The WHO announced on Wednesday the resumption of its hydroxychloroquine trials after The Lancet cast doubt over a large-scale study it published in May that led to temporary suspension of testing of the drug.
A box of Plaquenil (hydroxychloroquine) is seen at a drugstore in Paris, France, April 29, 2020. (Photo by Aurelien Morissard/Xinhua)
The medical journal has issued an “expression of concern” over a large-scale study of hydroxychloroquine and chloroquine that led to the World Health Organization (WHO) to pause clinical trials of the former as a potential treatment for COVID-19.
The WHO said hydroxychloroquine trials would restart after a safety review found there was no reason to modify the trial.
The Lancet acknowledged “important” questions over the research into the anti-viral drugs, after dozens of scientists issued an open letter raising concerns about its methodology and the underlying data, which was provided by the US-based firm Surgisphere.
“Although an independent audit of the provenance and validity of the data has been commissioned by the authors not affiliated with Surgisphere and is ongoing, with results expected very shortly, we are issuing an Expression of Concern to alert readers to the fact that serious scientific questions have been brought to our attention,” The Lancet said on Tuesday.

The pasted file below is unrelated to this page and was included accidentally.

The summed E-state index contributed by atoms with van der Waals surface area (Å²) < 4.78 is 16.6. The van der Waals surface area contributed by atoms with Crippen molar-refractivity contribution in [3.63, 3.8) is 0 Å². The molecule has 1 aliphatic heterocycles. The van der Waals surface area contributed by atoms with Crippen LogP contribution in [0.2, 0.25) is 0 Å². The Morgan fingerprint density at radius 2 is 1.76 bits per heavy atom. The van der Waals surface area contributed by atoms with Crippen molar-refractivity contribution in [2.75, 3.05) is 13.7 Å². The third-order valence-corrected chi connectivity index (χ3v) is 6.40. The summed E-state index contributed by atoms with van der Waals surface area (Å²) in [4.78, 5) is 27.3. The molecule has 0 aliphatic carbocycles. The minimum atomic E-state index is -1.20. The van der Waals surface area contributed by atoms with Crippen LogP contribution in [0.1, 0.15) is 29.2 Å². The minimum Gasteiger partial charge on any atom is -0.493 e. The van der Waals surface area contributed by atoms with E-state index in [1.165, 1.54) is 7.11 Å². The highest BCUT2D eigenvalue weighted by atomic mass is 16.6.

While an expression of concern is not as severe as a journal withdrawing a published study, it signifies that the research is potentially problematic.
The observational study looked at records for 96,000 patients and concluded that treatment with hydroxychloroquine, which is normally used to treat arthritis, and chloroquine, an anti-malarial, showed no benefit in the treatment of COVID-19 and even increased the likelihood of patients dying in hospital.
“We are now fairly confident, not having seen any differences in mortality, that the data safety monitoring committees of both solidarity and recovery have recommended that the trial can continue,” the WHO‘s Soumya Swaminathan told a press briefing on Wednesday.
France was among the countries to also halt COVID-19 treatment with hydroxychloroquine.
The study whipped up fresh controversy over hydroxychloroquine, which has been endorsed by public figures – including US President Donald Trump – despite concerns over side effects and a lack of evidence that it is effective.
The study‘s authors, led by Mandeep Mehra of the Brigham and Women‘s Hospital in the US, looked at data from hundreds of hospitals between December 2019 and April and compared those who received either of the two drugs – with or without an antibiotic – with a control group.
It followed numerous smaller studies that suggested hydroxychloroquine is ineffective in treating COVID-19. However, in an open letter on May 29, a group of scientists raised “both methodological and data integrity concerns” about it. These included a lack of information about the countries and hospitals.
Newspaper headline: WHO resumes drug trials